Dominance in the Canopy by Pentaclethra macroloba: A Genetic and Population Ecology Level Investigation
Pentaclethra macroloba is a fast growing tropical canopy tree. P. macroloba’s characteristic shade-tolerance, low nutrient necessity, and fast growing capabilities allow it to flourish from Nicaragua to the Amazon Basin. In certain areas, such as the La Selva Biological Station, P. macroloba has emerged from reforestation efforts as the most dominate stem in the forest, averaging 60 trees per hectare. In most areas of the station, P. macroloba rely on beetle pollination for seedling reproduction. Where as in low land and inundated environments instead of producing seeds, P. macroloba heavily rely on vegetative sprouting to reproduce with .34 ratio of sprouts to stem. This phenomenon is largely due to high tree fall rates. Reliance on vegetative sprouting in low elevations leads to lower genetic variability when compared to genetic composition in higher elevations. Another reason to rely on vegetative sprouting is P. macrloba’s high mortality rates throughout the life stage of saplings. In high competition for resources, P. macroloba saplings are most limited by light availability despite its’ shade tolerance. In a populations study conducted throughout, overall plant and leaf production were evaluated for 232 P. macroloba saplings. Saplings located in poor nutrient upland soils produced a slightly higher average of new leaves.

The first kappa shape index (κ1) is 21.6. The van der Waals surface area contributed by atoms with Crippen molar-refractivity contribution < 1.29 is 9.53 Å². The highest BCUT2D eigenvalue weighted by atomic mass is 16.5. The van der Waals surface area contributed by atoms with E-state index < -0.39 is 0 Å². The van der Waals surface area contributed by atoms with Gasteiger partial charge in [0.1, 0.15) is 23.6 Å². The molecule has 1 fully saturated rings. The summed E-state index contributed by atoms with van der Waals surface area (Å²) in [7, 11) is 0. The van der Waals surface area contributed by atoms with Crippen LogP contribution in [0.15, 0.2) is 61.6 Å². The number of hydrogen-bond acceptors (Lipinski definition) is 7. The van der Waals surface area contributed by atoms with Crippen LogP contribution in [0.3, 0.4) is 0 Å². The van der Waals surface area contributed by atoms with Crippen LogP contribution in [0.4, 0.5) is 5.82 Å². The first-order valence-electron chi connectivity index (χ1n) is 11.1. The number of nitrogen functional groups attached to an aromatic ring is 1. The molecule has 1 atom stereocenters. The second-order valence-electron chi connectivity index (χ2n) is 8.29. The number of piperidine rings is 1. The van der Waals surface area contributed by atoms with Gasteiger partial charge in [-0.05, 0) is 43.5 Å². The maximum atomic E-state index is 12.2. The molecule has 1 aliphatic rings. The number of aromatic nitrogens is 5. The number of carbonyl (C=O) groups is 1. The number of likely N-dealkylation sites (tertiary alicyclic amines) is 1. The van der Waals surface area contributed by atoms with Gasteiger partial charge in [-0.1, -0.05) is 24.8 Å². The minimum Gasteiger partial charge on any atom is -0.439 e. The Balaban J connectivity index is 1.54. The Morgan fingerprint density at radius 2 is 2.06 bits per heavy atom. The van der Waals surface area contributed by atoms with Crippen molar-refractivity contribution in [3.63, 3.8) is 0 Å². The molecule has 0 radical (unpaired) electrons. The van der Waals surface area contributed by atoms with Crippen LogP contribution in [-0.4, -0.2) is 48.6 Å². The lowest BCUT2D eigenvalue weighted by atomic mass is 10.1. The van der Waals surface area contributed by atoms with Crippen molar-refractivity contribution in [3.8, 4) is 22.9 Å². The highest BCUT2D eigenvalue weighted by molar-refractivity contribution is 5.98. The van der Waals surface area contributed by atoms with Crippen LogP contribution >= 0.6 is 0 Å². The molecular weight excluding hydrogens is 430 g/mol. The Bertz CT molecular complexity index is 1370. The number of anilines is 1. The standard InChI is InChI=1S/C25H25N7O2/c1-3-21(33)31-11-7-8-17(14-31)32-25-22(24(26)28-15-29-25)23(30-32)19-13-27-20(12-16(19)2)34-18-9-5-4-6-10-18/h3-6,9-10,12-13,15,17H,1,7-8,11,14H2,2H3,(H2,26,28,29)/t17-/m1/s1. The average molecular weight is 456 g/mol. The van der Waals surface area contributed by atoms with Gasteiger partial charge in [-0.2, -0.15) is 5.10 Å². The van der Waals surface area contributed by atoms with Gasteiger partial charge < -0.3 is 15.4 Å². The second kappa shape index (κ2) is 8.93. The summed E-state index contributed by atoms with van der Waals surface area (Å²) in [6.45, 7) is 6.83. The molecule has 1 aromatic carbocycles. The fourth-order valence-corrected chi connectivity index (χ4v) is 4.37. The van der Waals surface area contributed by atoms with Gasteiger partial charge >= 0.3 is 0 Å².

Zukin, Helen, "Dominance in the Canopy by Pentaclethra macroloba: A Genetic and Population Ecology Level Investigation" (2011). URC Student Scholarship.
Howard Hughes Medical Institute Undergraduate Education Program grant